Phytoplankton dynamics in the Barents Sea estimated from chlorophyll budget models

  • Maria Vernet

Abstract

Pigment budgets use chlorophyll a and phaeopigment standing stock in combination with their photo-oxidation and sedimentation rates in the euphotic zone to estimate phytoplankton growth and grazing by micro- and macrozooplankton. Using this approach, average phytoplankton growth in the euphotic zone of the Barents Sea was estimated at 0.17 and 0.14 d?1 during spring of 1987 and 0.018 and 0.036 d?1 during late- and postbloom conditions in summer of 1988. Spring growth was 65% lower than the estimates from radiocarbon incorporation, supporting a 33% pigment loss during grazing. Macrozooplankton grazing and cell sinking were the main loss terms for phytoplankton during spring while microzooplankton grazing was dominant in summer. In contrast to tropical and temperate waters, Arctic waters are characterized by a high phaeopigment: chlorophyll a ratio in the seston. Photo oxidation rates of phaeopigments at in situ temperatures (0 ± 1°C) are lower than in temperate waters and vary by a factor of 2 for individual forms (0.009 to 0.018 m?2mol?1). The phaeopigment fraction in both the suspended and sedimenting material was composed of seven main compounds that were isolated using high-performance liquid chromatography and characterised by spectral analysis. The most abundant phaeopigment in the sediment traps, a phaeo-phorbide-like molecule of intermediate polarity (phaeophorbide a3), peaked in abundance in the water column below the 1% isolume for PAR (60-80 m) and showed the highest rate of photo oxidation. This phaeopigment was least abundant in the seston when phytoplankton was dominated by prymnesiophytcs but increased its abundance in plankton dominated by diatoms. This distribution suggests that larger grazers feeding on diatoms are the main producers of this phaeopigment.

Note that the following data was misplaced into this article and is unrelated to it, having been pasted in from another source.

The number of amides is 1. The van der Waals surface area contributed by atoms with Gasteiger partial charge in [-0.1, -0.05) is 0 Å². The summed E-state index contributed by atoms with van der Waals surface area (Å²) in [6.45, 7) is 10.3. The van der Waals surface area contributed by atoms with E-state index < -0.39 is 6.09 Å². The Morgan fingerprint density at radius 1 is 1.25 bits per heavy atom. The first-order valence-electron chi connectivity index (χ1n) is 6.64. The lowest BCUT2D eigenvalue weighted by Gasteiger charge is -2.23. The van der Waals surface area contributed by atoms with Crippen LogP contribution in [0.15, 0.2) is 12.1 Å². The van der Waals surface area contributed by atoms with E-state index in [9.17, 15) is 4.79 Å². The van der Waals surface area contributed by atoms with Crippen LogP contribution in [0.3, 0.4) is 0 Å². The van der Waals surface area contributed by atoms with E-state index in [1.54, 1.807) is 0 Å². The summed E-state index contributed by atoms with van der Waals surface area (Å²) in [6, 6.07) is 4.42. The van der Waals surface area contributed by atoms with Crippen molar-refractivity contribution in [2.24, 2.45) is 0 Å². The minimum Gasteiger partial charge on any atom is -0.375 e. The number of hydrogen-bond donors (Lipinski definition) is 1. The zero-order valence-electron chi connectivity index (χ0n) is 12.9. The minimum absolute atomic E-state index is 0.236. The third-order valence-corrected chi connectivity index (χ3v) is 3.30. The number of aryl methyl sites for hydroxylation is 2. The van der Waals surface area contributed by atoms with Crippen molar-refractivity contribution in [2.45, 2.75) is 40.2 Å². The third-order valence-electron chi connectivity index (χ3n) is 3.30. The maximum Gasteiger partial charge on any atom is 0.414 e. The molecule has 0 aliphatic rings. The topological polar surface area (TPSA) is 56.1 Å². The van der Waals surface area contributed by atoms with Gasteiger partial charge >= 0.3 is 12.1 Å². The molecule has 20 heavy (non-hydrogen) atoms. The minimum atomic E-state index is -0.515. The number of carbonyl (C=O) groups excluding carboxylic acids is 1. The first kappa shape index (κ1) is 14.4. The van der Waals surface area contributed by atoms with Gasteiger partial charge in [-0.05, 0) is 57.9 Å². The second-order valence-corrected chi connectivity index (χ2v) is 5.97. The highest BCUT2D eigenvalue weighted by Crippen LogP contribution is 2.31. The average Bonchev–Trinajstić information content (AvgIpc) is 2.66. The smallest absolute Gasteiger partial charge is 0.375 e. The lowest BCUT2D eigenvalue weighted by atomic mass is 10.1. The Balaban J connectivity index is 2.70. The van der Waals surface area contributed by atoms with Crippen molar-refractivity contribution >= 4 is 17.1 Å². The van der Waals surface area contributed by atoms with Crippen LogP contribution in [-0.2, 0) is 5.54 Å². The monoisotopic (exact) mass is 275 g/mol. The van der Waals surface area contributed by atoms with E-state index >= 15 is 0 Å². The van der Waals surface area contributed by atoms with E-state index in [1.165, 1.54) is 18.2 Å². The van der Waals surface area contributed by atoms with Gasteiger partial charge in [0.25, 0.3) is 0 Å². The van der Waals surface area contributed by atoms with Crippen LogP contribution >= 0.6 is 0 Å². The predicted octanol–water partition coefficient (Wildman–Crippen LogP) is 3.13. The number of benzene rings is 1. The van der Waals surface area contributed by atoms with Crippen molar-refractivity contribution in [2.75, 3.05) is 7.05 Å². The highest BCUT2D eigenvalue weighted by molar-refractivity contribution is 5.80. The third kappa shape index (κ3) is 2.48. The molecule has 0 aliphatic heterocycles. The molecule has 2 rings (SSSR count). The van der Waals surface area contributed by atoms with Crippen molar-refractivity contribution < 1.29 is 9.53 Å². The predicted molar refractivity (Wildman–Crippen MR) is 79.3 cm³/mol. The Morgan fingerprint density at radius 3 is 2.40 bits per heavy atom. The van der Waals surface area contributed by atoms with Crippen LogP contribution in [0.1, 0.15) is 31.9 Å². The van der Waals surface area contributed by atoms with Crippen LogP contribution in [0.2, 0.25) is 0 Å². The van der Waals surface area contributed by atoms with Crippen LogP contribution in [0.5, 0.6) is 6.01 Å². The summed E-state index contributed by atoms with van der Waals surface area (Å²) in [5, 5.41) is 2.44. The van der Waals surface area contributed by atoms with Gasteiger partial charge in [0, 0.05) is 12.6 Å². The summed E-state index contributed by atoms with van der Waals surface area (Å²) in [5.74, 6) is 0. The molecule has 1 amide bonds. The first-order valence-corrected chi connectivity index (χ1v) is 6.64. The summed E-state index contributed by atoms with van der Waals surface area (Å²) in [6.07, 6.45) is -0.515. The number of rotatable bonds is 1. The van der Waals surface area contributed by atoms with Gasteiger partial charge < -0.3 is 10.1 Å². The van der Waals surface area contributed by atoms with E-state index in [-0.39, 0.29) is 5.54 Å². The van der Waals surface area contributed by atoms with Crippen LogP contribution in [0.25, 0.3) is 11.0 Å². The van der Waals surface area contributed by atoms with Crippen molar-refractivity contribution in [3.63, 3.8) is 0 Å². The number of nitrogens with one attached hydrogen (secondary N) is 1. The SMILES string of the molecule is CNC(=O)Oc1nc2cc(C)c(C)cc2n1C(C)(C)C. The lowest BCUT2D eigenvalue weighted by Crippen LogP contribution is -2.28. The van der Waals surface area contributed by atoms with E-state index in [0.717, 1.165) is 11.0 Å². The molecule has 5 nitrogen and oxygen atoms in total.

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Published
1991-01-09
How to Cite
Vernet, M. (1991). Phytoplankton dynamics in the Barents Sea estimated from chlorophyll budget models. Polar Research, 10(1), 129-146. https://doi.org/10.3402/polar.v10i1.6733